Sep 24, 2021
Hello guys , today’s article on Goan Culture wich will help you to know some of the Goan culture in basic.
The smallest state of India needs no introduction because this honeypot tourist destination attracts over 63 hundred thousand visitors every year! A former Portuguese colony, Goa is also fondly known as the ‘Rome of the East’. Goa as we know it is exactly how anyone in the country would describe it too, beaches, endless parties, exciting nightlife and surreal nature at its best. Inhabited and colonized by the Portuguese for almost 450 years, the state has an inherent influence on their culture and traditions. Spawned over a land area of 3702 km square with the Arabian Sea cradling its coastline, this destination experiences tropic weather conditions almost all through the year. Since everyone already knows of Goa’s colourful nightlife, here is a little throwback to the rich history that the state also boasts of.
Besides being colonized by the Portuguese, Goa has a fascinating historical past, which dates back further to the 3rd century BC. A prominent part of the Mauryan Empire, Goa was of prime importance because of its natural harbours and wide river base. Only in 1987 did Goa get the status of an independent state and the regional language Konkani was recognized as one of India’s official languages. Despite the multi-cultural influences on Goa, the state still boasts of a distinctive culture, which makes the destination an affable one.
People living in Goa are referred to as Goans. A small state on India’s western coast, Goa has always benefitted as a trade centre because of its easily accessible ports. A beautiful harmonization of the East and West, Goans have taken the best of both worlds. A civilization of warm, happy people, Goa sees a mix of different religions like Christians, Catholics, Muslims and Hindus that live together in consonance. Following their age-old traditions and customs, Goan’s celebrate all major festivals with fervour without bringing any religious barriers within the society.
Dwellers who live in small villages within the state are neither overtly greedy for money nor poor. Living off lavishly with what they earn through the peak months of tourism, goan’s live life to the fullest. With a strong influence from the west, Goa has always had the more modern mindset as compared to other states of India. Their rich heritage culture has been untouched with modern reformations one sees in big cities. Celebrating livelihood and religious festivals with scrumptious food and delightful music, the locals are humble, warm and fun loving individuals.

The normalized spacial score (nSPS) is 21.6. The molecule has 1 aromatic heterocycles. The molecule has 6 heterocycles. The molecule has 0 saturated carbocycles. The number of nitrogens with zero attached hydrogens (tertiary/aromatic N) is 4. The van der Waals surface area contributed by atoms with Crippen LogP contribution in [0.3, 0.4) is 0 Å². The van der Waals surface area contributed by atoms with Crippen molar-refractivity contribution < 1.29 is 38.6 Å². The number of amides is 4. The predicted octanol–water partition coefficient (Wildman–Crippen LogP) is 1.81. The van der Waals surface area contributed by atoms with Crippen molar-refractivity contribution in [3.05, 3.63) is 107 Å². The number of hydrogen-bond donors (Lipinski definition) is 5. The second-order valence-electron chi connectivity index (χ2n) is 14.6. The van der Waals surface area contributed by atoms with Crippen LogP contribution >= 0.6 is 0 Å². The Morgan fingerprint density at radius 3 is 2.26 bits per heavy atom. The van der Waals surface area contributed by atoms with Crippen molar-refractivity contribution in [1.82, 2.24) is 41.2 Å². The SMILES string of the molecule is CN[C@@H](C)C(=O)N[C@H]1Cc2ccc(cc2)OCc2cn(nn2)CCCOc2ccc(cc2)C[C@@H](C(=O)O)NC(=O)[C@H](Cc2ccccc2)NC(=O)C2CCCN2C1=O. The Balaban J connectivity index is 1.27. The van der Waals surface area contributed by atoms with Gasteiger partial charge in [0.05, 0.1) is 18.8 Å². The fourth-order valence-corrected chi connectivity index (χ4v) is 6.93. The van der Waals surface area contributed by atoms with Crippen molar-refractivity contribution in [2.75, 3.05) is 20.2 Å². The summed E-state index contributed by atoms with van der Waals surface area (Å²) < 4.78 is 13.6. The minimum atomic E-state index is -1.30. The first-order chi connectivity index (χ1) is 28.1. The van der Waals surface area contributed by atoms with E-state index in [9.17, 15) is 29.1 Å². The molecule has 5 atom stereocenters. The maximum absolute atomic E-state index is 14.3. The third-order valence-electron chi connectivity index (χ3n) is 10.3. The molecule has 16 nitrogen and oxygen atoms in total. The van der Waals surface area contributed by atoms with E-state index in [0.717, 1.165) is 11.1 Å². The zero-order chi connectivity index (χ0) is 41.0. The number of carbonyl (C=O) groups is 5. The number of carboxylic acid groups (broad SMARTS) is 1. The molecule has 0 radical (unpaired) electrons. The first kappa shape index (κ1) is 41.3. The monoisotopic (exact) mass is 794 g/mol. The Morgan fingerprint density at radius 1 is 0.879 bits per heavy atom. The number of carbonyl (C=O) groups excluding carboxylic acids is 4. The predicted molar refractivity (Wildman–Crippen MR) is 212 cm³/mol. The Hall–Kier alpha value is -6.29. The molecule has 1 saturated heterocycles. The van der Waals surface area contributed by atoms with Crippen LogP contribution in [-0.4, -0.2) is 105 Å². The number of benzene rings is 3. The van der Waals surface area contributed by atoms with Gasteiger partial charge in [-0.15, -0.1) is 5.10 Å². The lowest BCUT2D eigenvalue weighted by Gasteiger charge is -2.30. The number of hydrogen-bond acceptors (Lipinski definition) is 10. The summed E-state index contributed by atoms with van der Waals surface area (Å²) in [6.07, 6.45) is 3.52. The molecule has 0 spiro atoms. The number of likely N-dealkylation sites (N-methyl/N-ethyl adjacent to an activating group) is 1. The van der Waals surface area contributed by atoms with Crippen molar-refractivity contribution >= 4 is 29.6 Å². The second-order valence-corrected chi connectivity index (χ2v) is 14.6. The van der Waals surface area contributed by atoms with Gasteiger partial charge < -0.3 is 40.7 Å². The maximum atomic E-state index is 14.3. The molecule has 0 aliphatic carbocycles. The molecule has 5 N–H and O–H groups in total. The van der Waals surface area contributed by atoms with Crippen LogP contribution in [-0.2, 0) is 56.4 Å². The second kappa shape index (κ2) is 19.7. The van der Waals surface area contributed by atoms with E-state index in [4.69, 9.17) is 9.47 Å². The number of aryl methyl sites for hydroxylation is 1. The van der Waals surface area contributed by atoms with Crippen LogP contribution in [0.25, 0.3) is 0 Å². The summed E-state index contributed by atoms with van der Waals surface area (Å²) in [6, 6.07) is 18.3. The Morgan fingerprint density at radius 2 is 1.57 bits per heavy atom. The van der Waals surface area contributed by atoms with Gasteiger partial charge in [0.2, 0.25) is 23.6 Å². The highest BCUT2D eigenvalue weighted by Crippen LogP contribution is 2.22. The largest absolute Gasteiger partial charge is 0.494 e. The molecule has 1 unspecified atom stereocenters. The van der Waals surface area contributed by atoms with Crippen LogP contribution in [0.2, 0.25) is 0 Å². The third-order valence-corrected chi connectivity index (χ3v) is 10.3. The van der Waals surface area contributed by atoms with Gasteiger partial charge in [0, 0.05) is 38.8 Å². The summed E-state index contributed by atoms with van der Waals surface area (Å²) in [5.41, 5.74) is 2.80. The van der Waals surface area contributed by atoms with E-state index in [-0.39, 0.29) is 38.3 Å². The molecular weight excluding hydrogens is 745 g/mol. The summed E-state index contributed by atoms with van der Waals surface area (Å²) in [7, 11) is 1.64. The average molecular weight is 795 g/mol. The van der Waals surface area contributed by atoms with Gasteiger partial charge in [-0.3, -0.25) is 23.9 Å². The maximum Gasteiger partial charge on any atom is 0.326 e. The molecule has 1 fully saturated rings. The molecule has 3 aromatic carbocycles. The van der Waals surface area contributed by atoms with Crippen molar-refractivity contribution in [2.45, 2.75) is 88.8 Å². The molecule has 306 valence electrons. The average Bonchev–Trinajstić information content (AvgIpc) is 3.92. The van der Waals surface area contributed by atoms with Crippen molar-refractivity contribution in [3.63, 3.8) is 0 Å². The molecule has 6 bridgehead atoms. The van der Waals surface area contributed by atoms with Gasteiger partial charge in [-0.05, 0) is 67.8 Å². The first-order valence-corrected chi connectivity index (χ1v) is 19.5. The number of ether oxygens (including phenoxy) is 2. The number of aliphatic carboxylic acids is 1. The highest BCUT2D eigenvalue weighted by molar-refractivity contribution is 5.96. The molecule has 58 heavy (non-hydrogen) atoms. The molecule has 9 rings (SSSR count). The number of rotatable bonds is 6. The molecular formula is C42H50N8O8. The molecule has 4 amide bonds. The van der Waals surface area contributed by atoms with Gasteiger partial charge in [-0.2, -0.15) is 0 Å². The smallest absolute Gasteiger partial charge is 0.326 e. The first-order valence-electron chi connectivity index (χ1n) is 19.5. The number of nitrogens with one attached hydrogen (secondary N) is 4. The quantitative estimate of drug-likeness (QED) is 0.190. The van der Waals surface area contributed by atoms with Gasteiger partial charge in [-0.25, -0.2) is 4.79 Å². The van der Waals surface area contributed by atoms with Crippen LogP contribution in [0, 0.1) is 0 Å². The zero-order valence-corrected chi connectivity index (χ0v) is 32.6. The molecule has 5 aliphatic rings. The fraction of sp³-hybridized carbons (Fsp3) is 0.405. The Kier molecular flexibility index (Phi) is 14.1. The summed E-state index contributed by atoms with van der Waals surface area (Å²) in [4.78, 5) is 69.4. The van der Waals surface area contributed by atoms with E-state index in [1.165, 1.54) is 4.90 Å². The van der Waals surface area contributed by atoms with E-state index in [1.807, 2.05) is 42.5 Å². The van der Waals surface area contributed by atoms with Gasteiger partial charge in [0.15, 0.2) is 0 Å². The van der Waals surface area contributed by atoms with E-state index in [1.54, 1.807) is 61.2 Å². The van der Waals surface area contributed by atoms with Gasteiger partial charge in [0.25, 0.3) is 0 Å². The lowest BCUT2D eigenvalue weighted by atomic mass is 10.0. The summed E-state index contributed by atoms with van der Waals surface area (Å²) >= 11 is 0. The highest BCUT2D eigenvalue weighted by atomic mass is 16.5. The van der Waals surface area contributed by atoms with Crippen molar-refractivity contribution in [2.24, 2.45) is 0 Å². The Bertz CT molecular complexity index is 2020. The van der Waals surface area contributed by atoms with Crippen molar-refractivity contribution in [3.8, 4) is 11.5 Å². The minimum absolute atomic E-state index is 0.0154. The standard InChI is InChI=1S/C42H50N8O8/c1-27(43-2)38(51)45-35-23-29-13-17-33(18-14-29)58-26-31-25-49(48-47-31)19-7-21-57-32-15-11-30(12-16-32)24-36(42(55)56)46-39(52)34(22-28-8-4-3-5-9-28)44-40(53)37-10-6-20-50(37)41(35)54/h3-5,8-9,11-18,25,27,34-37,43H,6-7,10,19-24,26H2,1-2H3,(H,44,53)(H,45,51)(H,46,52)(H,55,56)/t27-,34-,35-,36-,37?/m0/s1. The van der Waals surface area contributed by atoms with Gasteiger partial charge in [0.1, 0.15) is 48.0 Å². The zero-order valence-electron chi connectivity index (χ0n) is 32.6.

Food and drinks are an integral part of marking Goa’s vibrant culture. Meals bring families together, and a staple is the combination of Goan fish curry and rice. A dish that brings a warm coconut flavour to the palate, this one is a must try if you are visiting the city. Apart from this staple, Goa is also famous for its mixed bag of freshly caught seafood. Prawns, crabs, kingfish with their traditional spicy marination are a delectable delicacy for the locals.
Another festive favourite for the Goans is their beef and pork roasts that are a must on their Christmas men’s which is best paired with Goa’s famous brew Feni, made with fermented cashews. Coconuts, spices and fresh catch from the sea are core ingredients one will find in any Goan home, making their food hearty and absolutely delicious. Fish curry and rice, a dish which synonymous to the state of Goa, prepared via using a host of ingredients like coconut, chilli peppers, cashew and seasoning. Other dishes like the Bebinca (a multi-layered sweet dish) and the Khatkhate are essentials when friends get together or during festivities.